thread recognizes National Nutrition Month each March as an effort to boost health awareness with Alaska’s families. The following nutritional blog was published by the Alaska Department of Health and Social Services on March 19, 2021.
Starting at a very early age, a lot of sugar can sneak in — even when we have the best of intentions to keep foods and drinks healthy.
When little kids try new drinks, they may get added sugar in toddler milks, powdered and liquid fruit drinks, and chocolate milk. When new foods are introduced, toddlers can eat sugar in cereals, yogurts and squeezable fruit pouches.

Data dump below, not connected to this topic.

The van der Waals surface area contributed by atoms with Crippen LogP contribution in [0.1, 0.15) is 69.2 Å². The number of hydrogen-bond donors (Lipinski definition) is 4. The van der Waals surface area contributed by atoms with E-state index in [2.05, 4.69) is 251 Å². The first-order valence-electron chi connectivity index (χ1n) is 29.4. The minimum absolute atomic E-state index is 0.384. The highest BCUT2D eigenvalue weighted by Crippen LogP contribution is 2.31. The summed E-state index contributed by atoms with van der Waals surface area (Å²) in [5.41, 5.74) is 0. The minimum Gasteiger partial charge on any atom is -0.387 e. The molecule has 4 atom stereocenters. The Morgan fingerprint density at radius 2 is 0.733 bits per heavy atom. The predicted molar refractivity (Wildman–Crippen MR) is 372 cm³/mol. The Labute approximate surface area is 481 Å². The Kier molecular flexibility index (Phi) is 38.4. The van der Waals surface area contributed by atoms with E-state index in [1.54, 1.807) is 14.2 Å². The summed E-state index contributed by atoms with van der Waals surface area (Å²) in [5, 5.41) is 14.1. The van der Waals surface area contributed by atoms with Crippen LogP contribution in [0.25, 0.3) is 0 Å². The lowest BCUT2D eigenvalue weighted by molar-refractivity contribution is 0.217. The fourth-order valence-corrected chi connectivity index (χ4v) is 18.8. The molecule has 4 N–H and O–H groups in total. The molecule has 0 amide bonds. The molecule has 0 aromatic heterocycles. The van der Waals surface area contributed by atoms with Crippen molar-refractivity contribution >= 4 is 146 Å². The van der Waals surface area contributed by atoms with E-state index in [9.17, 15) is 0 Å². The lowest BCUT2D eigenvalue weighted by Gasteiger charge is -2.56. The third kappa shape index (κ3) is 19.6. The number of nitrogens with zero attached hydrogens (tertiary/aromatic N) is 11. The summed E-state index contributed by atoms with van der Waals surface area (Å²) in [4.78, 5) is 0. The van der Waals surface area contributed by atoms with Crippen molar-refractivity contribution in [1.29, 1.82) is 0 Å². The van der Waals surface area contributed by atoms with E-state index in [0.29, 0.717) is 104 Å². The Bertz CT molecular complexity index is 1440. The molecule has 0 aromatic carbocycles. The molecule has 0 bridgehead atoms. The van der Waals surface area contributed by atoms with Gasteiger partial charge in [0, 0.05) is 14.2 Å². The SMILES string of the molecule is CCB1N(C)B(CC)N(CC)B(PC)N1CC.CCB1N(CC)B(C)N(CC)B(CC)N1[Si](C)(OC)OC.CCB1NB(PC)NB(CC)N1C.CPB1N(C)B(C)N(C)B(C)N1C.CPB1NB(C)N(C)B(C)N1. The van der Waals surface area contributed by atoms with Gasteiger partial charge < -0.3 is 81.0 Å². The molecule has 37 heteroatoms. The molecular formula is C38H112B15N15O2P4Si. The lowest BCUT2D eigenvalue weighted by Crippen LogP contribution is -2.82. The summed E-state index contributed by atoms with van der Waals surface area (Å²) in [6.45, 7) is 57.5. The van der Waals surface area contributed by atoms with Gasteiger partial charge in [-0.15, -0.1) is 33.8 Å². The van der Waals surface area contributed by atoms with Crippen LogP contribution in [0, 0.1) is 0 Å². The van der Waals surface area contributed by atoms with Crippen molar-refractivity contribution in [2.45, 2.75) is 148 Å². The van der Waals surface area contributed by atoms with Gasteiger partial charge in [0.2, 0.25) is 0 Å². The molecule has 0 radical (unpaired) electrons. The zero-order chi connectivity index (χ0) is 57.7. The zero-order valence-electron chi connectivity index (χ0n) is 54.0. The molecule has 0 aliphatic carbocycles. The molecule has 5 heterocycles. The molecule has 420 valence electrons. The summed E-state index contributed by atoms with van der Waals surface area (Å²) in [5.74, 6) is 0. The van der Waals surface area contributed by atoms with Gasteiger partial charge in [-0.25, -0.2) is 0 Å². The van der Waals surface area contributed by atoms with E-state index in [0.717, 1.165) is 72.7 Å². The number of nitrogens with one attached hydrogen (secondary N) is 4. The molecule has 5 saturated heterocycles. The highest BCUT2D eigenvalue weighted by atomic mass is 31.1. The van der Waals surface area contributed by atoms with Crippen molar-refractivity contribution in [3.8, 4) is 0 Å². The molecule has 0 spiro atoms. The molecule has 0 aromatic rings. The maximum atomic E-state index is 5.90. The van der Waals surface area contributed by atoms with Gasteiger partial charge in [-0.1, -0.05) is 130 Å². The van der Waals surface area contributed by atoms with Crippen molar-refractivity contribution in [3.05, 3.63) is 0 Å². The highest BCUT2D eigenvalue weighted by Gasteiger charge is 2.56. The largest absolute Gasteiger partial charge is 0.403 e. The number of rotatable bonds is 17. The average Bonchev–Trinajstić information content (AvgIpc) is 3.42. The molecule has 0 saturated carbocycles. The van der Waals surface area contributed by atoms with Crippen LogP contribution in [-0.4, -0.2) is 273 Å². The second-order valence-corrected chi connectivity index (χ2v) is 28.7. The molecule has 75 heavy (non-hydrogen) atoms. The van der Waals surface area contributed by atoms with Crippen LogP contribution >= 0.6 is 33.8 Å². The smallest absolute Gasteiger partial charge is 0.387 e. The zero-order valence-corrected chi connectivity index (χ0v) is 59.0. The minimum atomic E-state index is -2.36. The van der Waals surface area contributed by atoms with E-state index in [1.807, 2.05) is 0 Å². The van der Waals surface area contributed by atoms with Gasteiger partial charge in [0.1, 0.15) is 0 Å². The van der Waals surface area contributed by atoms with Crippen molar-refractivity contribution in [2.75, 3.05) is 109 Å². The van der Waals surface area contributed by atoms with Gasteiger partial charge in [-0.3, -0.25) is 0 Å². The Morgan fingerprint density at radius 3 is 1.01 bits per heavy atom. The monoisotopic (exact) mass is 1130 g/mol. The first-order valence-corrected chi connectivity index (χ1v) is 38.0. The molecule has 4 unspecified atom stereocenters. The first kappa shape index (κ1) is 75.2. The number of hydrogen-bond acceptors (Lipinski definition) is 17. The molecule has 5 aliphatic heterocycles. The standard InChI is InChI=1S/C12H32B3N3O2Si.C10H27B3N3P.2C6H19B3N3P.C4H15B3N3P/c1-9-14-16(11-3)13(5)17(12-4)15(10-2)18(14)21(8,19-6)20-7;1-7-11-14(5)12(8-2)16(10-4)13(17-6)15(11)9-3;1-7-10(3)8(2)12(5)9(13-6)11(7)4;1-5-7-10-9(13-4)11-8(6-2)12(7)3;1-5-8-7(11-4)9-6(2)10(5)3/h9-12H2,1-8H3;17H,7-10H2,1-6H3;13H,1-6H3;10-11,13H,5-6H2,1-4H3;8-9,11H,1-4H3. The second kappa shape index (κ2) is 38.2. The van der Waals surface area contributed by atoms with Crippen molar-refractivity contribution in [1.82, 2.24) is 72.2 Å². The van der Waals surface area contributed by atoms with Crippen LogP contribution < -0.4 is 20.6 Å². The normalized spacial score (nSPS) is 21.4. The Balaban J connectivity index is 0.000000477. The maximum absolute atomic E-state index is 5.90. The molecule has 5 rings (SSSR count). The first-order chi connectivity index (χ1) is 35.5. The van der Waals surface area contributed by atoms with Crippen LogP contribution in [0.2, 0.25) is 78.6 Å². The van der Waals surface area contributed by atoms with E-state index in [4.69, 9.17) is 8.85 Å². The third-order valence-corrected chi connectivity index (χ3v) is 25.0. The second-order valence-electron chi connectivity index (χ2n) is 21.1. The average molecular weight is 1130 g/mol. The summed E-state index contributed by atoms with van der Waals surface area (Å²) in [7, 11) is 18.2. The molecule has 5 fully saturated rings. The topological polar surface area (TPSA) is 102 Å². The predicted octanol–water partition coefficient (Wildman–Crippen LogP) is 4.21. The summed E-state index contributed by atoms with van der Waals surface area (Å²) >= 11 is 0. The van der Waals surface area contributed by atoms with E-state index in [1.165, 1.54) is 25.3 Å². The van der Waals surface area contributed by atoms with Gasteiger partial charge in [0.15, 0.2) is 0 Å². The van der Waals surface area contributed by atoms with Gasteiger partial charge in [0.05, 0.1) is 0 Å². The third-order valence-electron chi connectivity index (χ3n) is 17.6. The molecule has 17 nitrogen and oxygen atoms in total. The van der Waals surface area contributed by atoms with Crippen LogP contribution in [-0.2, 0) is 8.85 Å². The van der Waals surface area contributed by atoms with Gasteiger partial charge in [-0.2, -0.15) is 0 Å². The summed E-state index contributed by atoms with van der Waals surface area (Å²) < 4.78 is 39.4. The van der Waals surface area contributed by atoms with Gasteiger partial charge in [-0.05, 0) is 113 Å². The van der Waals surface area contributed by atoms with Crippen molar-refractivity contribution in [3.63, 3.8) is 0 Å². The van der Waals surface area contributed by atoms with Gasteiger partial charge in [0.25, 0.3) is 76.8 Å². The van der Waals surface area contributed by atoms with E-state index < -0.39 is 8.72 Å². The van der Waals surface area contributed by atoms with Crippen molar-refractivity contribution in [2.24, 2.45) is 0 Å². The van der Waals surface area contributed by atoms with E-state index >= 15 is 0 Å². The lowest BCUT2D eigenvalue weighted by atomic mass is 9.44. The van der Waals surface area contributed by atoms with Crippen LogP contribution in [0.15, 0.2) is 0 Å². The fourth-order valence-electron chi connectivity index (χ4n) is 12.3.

Cutting out sugary drinks and serving water, plain cow’s milk or unsweetened soy milk instead is one of the best ways to cut out sugar for children. But what about other sources of sugar?
“National dietary surveys are clear: Sugary drinks are the top source of added sugars for toddlers through adults,” said Diane Peck, registered dietitian and Early Care and Education Coordinator for Alaska’s Physical Activity and Nutrition program. “But there are many other foods that come with added sugar and empty calories — or calories with no nutritional value.”
Added sugars are those that are added during processing and not found naturally in a food. Natural sugars include those in whole fruit and plain white milk. Foods and drinks with added sugars often contain calories with few, if any, nutrients.
Read the entire Play Every Day blog here.